Tesla owner who crashed on Autopilot has a warning for other drivers

Tesla owner warns drivers of Autopilot technology
Tesla owner warns drivers of Autopilot technology

A Texas man who recently crashed his Tesla Model S is warning other drivers the company's Autopilot technology is "not ready."

Mark Molthan said he bears the company no ill will, after emerging from a crash with a bloody nose, a concussion, and other injuries. In fact, he thinks the car's safety features may have saved his life. "I didn't miss a day of work," Molthan told CNBC in an interview. "If I was in my pickup truck, I might have been dead."

But Molthan, who has owned three Teslas — two Model S cars and a Model X — said he cannot see himself buying another Tesla until the company does more to address the safety issues around its driver assistance technology. He thinks the company has been rushing to bring new features or products to market without taking enough time to research them.

"It's amazing technology, to be honest with you," he told CNBC. "But Tesla shouldn't make their customers test pilots. They are first-to-market with this technology, and it is not good enough for what they are allowing it to do," he said.

Although a Tesla representative was not available on Monday to comment on Molthan's remarks, the company told CNBC on Friday that it is still investigating the incident.

Tesla has defended the feature, saying in a blog post that when "used in conjunction with driver oversight, the data is unequivocal that Autopilot reduces driver workload and results in a statistically significant improvement in safety when compared to purely manual driving."

Tesla has said that the feature is in "beta" mode, but Molthan told CNBC that the marketing of the product, and its performance over time, suggested it really was capable of driving itself most of the time, and that it improves with use.

Molthan said the system performs well in many situations, and instills a kind of illusory confidence in the driver over time.

"The technology is good enough to give you a bad and false sense of security that it is always working," he said. "It actually drives the car, and it does a good job, until it doesn't," he said.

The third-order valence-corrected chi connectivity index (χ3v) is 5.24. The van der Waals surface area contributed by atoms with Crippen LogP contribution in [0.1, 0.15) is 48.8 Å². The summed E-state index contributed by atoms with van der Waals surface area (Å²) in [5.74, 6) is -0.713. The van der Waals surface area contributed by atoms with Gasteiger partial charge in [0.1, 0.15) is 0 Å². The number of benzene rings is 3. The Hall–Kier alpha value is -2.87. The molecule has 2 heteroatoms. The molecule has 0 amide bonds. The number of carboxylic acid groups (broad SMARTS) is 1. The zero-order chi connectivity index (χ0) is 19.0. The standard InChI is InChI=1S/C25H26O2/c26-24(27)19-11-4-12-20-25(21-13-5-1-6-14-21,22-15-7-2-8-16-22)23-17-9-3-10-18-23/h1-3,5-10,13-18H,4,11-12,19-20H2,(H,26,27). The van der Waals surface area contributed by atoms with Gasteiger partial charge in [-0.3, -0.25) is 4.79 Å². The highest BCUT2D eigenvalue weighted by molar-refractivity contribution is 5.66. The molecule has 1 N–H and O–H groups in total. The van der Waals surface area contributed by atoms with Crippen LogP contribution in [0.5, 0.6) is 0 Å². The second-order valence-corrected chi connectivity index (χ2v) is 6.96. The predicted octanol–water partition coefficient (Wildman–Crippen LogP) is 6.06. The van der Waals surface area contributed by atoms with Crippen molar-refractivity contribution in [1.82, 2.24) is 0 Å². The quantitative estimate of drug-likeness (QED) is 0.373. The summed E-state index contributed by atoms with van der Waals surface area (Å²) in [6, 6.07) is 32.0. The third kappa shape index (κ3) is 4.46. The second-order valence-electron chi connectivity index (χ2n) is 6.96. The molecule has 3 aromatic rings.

Molthan calls himself an early adopter of technology products, and of Tesla products in particular. He started using Autopilot as it was released and became what he considers a heavy user.

He said the driver assistance system was great for managing the stress of stop-and-go traffic, and it worked well at low speeds, and on straight roads.

In the beginning, he kept his hands on the wheel and was a bit worried something would happen. But after awhile, the system seemed to be predictable. After using it on the same routes several times, he began to feel he knew the places where the car "gets confused," as said in an interview with CNBC.

Molthan is a property developer, and he drove his car the same route to a job site at least 10 times on Autopilot, and on the day of the crash, the system had been engaged for at least 30 to 40 minutes.

The car came to a slight bend in the road and veered out of the lane on Highway 175, in Kaufman, Texas, a rural area outside Dallas. It struck a guardrail at least three times.

Molthan carefully pointed out that his eyes were not on the road when the crash occurred. He reached over to pet his dog, and then buff some fingerprints and dust off the computer screen on the dashboard. When he looked up, it was too late to react.

But he never had a problem before at the curve in the highway where the Tesla finally crashed, he said.

The system "allows you to think it's working. And at a higher speed, you can't react. It's already hard enough to react when you are focused, that when you are not, and it errs, it's over."

For now, the experience has made him wish that there is another option for a really good high-end electric car.

"It's awesome," he said. "I get up in the morning and I never have to go to the gas station. I don't drive more than 150 miles a day, but I drive everyday."

And, he adds, the Tesla cars are really nice, and there is not anything out there.

Molthan said he has no plans to sue Tesla. "I am not here to gain anything, I just don't want it to happen to anyone else because more people are going to get hurt."